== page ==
Saturday, August 31, 2013

Dyeing with roots, leaves, and flowers

I've been doing some dyeing with natural dyes lately, using roots, leaves, and flowers. Below is a dye pot made with goldenrod flowers. In it is some Cormo wool roving, this is the second round of dyeing with this same pot of dye. The first round was some Teeswater wool yarn:

Here is some Cormo wool roving that has already been dyed with Japanese indigo leaves from my garden. It's going to go into the goldenrod pot next, but since it wasn't mordanted when it was dyed with the Japanese indigo, it's being mordanted now in this pot with alum and cream of tartar:

And here are the two rovings hanging to dry after dyeing and overdyeing with the goldenrod, they are on the far left and the far right. In the middle are six skeins of Teeswater wool yarn which has been dyed with lady's bedstraw roots (peach); green = apple tree leaves overdyed with spinach + kale, then overdyed with a weak pot made with logwood extract; and finally goldenrod (yellow, first dipping):

You can see that the yellow from the goldenrod on the Cormo roving (left) is much different than that on the Teeswater yarn (right). Different types of wool will take dyes differently, and colors in each successive dipping in the same dye pot will be different:

On the right below, is the green that was achieved by overdyeing the Japanese indigo with the goldenrod (third dipping in the goldenrod pot). It's a very different green from the crazy combination used to achieve the green on the Teeswater yarn:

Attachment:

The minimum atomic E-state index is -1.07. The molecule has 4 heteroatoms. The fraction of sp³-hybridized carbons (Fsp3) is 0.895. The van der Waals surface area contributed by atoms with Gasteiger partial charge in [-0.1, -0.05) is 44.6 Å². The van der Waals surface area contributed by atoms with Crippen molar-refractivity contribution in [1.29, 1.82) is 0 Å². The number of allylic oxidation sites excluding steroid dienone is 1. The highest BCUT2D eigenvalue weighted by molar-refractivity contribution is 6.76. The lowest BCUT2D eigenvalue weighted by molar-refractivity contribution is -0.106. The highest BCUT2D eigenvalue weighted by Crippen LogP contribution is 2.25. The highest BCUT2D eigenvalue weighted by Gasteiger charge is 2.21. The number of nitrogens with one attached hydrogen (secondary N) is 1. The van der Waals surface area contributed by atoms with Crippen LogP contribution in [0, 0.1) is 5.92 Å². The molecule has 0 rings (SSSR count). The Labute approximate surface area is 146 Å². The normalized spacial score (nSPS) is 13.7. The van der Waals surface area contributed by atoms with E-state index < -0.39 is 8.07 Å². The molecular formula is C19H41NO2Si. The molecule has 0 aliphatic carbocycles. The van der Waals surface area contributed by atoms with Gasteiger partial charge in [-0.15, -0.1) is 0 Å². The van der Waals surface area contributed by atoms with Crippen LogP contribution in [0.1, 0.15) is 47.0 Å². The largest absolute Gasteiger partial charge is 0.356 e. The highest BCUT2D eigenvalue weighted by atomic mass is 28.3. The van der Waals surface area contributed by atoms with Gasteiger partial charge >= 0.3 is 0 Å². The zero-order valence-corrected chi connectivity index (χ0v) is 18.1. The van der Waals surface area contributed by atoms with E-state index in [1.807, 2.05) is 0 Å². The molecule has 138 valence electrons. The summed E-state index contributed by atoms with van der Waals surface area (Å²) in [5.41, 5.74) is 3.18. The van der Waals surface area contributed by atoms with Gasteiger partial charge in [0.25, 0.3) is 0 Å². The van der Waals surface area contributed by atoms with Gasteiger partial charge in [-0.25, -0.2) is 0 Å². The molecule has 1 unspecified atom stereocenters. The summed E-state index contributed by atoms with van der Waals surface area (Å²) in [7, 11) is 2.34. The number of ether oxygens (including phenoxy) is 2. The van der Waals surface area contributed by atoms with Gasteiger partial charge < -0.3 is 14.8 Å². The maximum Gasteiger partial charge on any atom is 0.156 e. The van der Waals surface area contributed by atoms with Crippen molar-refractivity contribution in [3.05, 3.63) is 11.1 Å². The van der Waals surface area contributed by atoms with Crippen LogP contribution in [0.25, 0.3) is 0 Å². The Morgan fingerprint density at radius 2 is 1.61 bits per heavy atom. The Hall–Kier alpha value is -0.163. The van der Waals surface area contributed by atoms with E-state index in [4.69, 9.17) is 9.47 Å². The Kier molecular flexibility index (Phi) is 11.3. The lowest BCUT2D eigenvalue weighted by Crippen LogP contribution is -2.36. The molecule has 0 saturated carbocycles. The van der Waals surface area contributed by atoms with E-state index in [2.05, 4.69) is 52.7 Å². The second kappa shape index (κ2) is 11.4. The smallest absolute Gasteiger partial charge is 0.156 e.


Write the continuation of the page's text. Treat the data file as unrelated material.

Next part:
It's relatively easy to dye one skein all sorts of colors using weak acid dyes because they can be painted or squirted onto the yarn and then set in the microwave or oven. It's a bit trickier to dye a skein of yarn multiple colors using natural dyes. I did it by dunking the part of the skeins that I wanted to dye a particular color into the dye pot (there are six hanging together there), and then repeating with successive colors. It took a few days to get all of the colors onto the skeins: 

One end of the skeins in the dye pot:

There are so many things that grow around here that make wonderful natural dyes, and too little time to spend over my dye pots!

Monday, August 26, 2013

All praise the sunflower gods!

I have a very tall sunflower in my garden this year, my daughter consented to pose for this picture to give it scale:

It's a Hopi black sunflower. I'm growing them this year for dye. The seeds are supposed to make a purple dye. I'm looking forward to the future harvest and dyepots!

Wednesday, August 7, 2013

My second year of growing flax for linen; what does the future hold?

This is my second year of growing flax for linen. Last year I planted roughly half of a 10 ft. x 20 ft. plot with flax. The other half of the plot consisted of Japanese indigo and a couple of marigold plants. In my previous posts about last year's garden, I gave the dimensions as 10x10, but it was actually 10x20, half of which I planted in flax.
This year I planted the full 10x20 plot in flax with a space running down the middle to make weeding easier. This equates to roughly 8 ft. x 20 ft. of flax.
It's been growing well, despite having been swamped by weeds when I was away for two weeks, and then spent a third week recovering from some nasty bug. Nevertheless, it's been weed free now for a couple of weeks and doing well.
Here is a picture of my plot of flax, next to which is my dye garden with marigolds, Japanese indigo, Hopi black sunflowers, and some nasturtiums, which are hidden (click on the pictures to see them larger):  

The thing of it is, I've recently found out that the seeds I've been using for my flax gardens are pre-treated with a chemical which is supposed to inhibit some of the common diseases that can affect flax plants. The chemical is nasty.
I don't really like the idea of using treated seed, and in fact it's against the rules of the community gardens where I have my plots because only organic methods are supposed to be used here.
What's doubly bad is that the type of seed I use is almost the only seed that's available anywhere in the US for fiber flax. It's a cultivar called Marilyn and comes from the Netherlands already pre-treated. I have found one, or possibly two, other types, but it looks like they may also be pre-treated.